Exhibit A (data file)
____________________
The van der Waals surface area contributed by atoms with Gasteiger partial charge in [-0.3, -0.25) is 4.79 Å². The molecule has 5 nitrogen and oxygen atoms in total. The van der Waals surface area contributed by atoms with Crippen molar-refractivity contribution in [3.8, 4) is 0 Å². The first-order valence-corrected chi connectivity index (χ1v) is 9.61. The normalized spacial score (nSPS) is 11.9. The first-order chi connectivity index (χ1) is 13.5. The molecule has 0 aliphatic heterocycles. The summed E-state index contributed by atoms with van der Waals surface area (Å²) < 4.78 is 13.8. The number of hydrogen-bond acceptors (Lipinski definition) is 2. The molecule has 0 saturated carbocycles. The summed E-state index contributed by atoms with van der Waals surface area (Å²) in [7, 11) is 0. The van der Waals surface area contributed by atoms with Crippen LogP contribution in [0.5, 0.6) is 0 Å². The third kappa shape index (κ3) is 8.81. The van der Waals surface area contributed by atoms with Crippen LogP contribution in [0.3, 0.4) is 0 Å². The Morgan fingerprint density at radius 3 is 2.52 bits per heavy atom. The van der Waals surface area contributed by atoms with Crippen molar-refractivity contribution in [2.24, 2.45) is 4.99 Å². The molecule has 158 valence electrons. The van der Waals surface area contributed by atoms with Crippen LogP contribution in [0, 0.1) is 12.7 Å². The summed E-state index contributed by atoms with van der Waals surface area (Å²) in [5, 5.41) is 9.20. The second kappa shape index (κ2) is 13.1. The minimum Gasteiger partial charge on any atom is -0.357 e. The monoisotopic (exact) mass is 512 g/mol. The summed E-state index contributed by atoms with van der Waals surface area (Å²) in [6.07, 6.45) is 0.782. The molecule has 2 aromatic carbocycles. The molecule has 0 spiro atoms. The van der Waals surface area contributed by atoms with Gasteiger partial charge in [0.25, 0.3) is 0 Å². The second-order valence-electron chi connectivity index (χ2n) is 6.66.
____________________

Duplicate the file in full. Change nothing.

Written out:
The van der Waals surface area contributed by atoms with Gasteiger partial charge in [-0.3, -0.25) is 4.79 Å². The molecule has 5 nitrogen and oxygen atoms in total. The van der Waals surface area contributed by atoms with Crippen molar-refractivity contribution in [3.8, 4) is 0 Å². The first-order valence-corrected chi connectivity index (χ1v) is 9.61. The normalized spacial score (nSPS) is 11.9. The first-order chi connectivity index (χ1) is 13.5. The molecule has 0 aliphatic heterocycles. The summed E-state index contributed by atoms with van der Waals surface area (Å²) < 4.78 is 13.8. The number of hydrogen-bond acceptors (Lipinski definition) is 2. The molecule has 0 saturated carbocycles. The summed E-state index contributed by atoms with van der Waals surface area (Å²) in [7, 11) is 0. The van der Waals surface area contributed by atoms with Crippen LogP contribution in [0.5, 0.6) is 0 Å². The third kappa shape index (κ3) is 8.81. The van der Waals surface area contributed by atoms with Crippen LogP contribution in [0.3, 0.4) is 0 Å². The Morgan fingerprint density at radius 3 is 2.52 bits per heavy atom. The van der Waals surface area contributed by atoms with Crippen molar-refractivity contribution in [2.24, 2.45) is 4.99 Å². The molecule has 158 valence electrons. The van der Waals surface area contributed by atoms with Crippen LogP contribution in [0, 0.1) is 12.7 Å². The summed E-state index contributed by atoms with van der Waals surface area (Å²) in [5, 5.41) is 9.20. The second kappa shape index (κ2) is 13.1. The minimum Gasteiger partial charge on any atom is -0.357 e. The monoisotopic (exact) mass is 512 g/mol. The summed E-state index contributed by atoms with van der Waals surface area (Å²) in [6.07, 6.45) is 0.782. The molecule has 2 aromatic carbocycles. The molecule has 0 spiro atoms. The van der Waals surface area contributed by atoms with Gasteiger partial charge in [0.25, 0.3) is 0 Å². The second-order valence-electron chi connectivity index (χ2n) is 6.66.